“I travel not to go anywhere, but to go. I travel for travel’s sake. The great affair is to move.” – Robert Louis Stevenson

Hola amigos!

Whew! These past two weeks have been very busy for me! As I told you all last time, I was just about to leave for Valencia, a city on the eastern coast of Spain. Valencia rests on the shore of the famous Mediterranean Sea. And now, I have a challenge for you all… during the Age of Discovery (1450-1650), explorers believed there were Seven Seas they could use to navigate the whole world. These seas still exist today, and their names are:

and Pacific Oceans

and the
Mediterranean Sea
the Caribbean Sea
and the Gulf of Mexico

Now, I have been to the Atlantic, Pacific, Mediterranean, and Gulf of Mexico. Only three more to go! My challenge to you is to see all seven!

One of my favorite parts of traveling is discovering the history of where I am, and why it is important. Valencia was conquered and settled by the Romans in 137 B.C., although it has changed rulers many times. Now it is the third largest city in Spain, and is famous for its seafood dish paella.

Remember before when we talked about tapas, a traditional style of eating in Spain? Well there is another tradition very common in Spain used by restaurants called the Menú del día.

Menu del Dia en Valencia

In Spain, lunch is the biggest meal of the day, and the people normally eat around 2pm-4pm. With the menú del día, the restaurant sets a price, usually around 10 Euros (about $15 in American currency). You receive a drink, bread, two plates of food and a dessert! Normally, the first dish is a soup, pasta, or salad. These are some examples!

Paella valenciana
Pochas con almejas
Judías verdes con jamón
Spaghettis con atún
Entremeses variados

The second plate is usually a little heartier, and commonly includes meat. Traditional plates include:

Chuleta de cordero
Escalope de pollo
Solomillo pimienta

Where, you ask, do the people of Valencia go to buy the ingredients for all of these yummy dishes? That would be the Mercado Central, the most famous market in all of Valencia. They sell every type of food there, and it is always fresh! Here are some pictures I took to show you all.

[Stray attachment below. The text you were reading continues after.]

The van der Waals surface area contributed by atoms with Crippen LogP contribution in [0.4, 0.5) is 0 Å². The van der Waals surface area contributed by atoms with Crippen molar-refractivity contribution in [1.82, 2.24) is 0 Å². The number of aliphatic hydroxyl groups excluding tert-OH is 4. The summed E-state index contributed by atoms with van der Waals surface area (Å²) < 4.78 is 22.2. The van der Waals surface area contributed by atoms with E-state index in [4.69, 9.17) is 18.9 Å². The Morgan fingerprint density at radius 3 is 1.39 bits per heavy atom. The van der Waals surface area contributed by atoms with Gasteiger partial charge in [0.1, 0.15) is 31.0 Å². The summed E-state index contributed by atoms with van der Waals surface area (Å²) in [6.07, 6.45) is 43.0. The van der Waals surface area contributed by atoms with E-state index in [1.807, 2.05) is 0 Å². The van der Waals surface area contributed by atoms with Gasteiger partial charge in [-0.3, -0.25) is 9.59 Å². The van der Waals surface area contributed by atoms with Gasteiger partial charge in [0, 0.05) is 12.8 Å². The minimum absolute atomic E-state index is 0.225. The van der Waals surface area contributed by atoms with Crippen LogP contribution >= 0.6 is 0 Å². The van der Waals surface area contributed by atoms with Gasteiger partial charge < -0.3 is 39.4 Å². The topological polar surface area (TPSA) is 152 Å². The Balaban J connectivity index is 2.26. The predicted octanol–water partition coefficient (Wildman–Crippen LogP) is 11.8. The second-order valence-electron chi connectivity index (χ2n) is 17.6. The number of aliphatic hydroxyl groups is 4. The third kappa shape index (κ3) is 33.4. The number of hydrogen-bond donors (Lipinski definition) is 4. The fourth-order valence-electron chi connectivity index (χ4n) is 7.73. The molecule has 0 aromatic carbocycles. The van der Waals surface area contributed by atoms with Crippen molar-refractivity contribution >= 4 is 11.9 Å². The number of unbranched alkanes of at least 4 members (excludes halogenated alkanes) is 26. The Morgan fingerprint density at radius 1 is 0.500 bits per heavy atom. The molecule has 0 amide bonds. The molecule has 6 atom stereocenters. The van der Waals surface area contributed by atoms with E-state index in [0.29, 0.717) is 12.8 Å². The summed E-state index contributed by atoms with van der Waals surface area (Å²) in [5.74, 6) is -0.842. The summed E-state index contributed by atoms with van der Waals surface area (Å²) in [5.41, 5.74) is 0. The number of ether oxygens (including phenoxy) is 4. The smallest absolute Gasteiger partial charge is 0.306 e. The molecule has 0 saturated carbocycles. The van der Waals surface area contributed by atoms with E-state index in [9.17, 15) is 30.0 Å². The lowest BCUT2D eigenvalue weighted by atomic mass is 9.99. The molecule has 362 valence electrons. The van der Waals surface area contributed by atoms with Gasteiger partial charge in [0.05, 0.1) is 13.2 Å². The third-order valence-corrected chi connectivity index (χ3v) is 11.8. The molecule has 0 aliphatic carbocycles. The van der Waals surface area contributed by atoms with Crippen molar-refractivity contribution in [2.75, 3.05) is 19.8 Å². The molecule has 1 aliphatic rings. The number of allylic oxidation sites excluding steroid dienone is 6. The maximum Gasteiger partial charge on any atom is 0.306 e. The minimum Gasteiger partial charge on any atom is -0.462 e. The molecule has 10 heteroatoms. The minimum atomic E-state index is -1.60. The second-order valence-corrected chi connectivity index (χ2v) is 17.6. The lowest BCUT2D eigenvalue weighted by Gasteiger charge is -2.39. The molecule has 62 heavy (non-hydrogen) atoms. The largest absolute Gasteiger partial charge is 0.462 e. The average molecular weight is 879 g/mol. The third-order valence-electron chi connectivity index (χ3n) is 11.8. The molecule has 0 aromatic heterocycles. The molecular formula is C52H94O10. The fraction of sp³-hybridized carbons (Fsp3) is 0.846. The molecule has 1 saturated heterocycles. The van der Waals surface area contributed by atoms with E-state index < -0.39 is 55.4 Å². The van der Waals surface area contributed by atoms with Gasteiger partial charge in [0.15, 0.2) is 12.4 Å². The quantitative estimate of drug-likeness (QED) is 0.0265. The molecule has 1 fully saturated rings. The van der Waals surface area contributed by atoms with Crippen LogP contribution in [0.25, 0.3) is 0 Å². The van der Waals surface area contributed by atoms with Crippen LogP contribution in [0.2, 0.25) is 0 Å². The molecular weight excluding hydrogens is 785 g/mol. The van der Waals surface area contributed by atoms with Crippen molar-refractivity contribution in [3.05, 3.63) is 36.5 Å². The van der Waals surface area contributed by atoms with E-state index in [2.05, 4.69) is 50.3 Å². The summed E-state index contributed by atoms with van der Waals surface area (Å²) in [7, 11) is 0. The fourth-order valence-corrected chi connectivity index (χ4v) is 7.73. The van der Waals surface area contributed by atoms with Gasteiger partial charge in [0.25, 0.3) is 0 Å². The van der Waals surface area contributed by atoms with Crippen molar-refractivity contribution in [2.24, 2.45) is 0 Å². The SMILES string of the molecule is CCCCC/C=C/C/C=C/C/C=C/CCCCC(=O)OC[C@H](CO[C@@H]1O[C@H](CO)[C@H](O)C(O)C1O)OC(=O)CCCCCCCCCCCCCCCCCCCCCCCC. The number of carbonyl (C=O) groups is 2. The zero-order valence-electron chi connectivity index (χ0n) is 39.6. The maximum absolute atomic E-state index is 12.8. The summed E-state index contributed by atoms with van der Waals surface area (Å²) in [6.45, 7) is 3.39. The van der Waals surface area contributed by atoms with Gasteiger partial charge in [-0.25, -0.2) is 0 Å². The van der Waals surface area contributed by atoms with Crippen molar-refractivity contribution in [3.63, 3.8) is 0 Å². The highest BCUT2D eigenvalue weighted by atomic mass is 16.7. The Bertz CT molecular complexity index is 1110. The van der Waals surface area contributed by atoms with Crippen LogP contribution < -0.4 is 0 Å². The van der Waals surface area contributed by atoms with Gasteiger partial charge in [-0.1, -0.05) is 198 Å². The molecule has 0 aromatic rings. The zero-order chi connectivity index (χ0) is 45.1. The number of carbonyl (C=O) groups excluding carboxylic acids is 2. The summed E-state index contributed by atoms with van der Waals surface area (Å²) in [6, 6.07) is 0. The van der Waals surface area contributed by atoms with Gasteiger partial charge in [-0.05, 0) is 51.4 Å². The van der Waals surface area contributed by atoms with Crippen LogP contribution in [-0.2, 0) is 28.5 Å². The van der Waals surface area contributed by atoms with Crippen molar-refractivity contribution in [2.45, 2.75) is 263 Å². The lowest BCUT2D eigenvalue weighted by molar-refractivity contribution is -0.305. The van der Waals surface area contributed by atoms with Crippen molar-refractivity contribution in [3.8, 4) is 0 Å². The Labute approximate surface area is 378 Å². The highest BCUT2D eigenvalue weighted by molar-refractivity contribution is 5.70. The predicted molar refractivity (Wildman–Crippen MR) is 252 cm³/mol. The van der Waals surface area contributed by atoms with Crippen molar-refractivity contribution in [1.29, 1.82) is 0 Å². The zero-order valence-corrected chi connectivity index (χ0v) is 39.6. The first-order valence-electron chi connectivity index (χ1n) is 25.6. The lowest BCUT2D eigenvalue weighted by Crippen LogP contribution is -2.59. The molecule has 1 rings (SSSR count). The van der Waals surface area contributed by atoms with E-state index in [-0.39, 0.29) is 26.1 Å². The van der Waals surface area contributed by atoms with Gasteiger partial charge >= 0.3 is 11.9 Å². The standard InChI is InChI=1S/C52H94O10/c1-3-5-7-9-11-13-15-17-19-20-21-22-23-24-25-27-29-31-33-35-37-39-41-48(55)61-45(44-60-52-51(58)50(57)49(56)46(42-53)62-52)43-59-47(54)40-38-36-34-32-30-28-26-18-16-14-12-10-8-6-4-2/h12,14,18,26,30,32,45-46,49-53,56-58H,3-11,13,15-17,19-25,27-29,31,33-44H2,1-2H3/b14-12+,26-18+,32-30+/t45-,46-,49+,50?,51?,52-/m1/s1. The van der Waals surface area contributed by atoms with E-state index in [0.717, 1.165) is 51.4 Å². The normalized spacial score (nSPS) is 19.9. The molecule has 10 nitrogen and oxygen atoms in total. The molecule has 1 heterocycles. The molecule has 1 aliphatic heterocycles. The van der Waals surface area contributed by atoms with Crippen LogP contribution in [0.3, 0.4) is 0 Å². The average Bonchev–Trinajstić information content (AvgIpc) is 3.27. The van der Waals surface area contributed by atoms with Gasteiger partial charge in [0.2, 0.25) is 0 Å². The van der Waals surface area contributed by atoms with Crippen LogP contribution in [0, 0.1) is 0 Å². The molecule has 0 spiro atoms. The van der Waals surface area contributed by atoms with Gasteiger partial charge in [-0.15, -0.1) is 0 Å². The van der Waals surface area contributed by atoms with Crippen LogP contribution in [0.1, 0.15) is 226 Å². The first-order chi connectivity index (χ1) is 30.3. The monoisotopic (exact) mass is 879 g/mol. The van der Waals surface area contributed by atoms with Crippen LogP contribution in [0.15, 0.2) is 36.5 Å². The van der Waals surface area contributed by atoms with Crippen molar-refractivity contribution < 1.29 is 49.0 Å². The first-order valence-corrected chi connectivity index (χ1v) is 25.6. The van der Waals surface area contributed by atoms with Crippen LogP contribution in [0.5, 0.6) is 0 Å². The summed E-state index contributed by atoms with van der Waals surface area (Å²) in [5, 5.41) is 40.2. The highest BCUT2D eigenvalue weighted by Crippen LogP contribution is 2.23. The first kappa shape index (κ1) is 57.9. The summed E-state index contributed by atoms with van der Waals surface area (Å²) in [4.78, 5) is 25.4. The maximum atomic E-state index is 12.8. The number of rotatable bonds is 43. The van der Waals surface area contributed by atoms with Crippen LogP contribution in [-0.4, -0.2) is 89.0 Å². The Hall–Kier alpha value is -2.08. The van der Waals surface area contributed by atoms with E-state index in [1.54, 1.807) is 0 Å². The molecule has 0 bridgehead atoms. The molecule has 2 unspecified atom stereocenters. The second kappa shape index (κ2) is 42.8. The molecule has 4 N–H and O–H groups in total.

Mercado Central! Open Mondays-Saturdays 7:00-14:00
Seashells with fresh seafood inside!
Olives, or "aceitunas", are a big part of the Mediterranean Diet.
In Spain, to show the freshness of the ham, they sell it by the leg with the hooves still attached. This is a sign of good meat!
Olive oil, or "aceite de oliva", is used very often in cooking all types of foods.
Bread, or "pan", is another staple in the Mediterranean Diet.
Fresh "pescado" from the sea!

And of course, the seafood, or marisco, is so fresh because it comes from the Mediterranean Sea. My friends and I were able to spend a lot of time on the beach, watching surfers. The water was a little cold, but we also went swimming in the waves!

The beautiful Mediterranean Sea!

Another favorite part of my journey was the trip home. We got to take a train! The train system in Europe is very fast and efficient. This was my first time riding a train, and I was a little nervous, but it was very fun. And the most amazing part was we were traveling at 300 kilometers per hour! That is about 186 miles per hour!

This is the train we took from Valencia back to Madrid. The whole trip only took two hours!
Some trains can even go about 400 km/h (249 mph)!

My future travel plans are to visit Salamanca and Granada. I’ll be sure to take lots of pictures, and always, please send me more questions!

Un abrazo grande!


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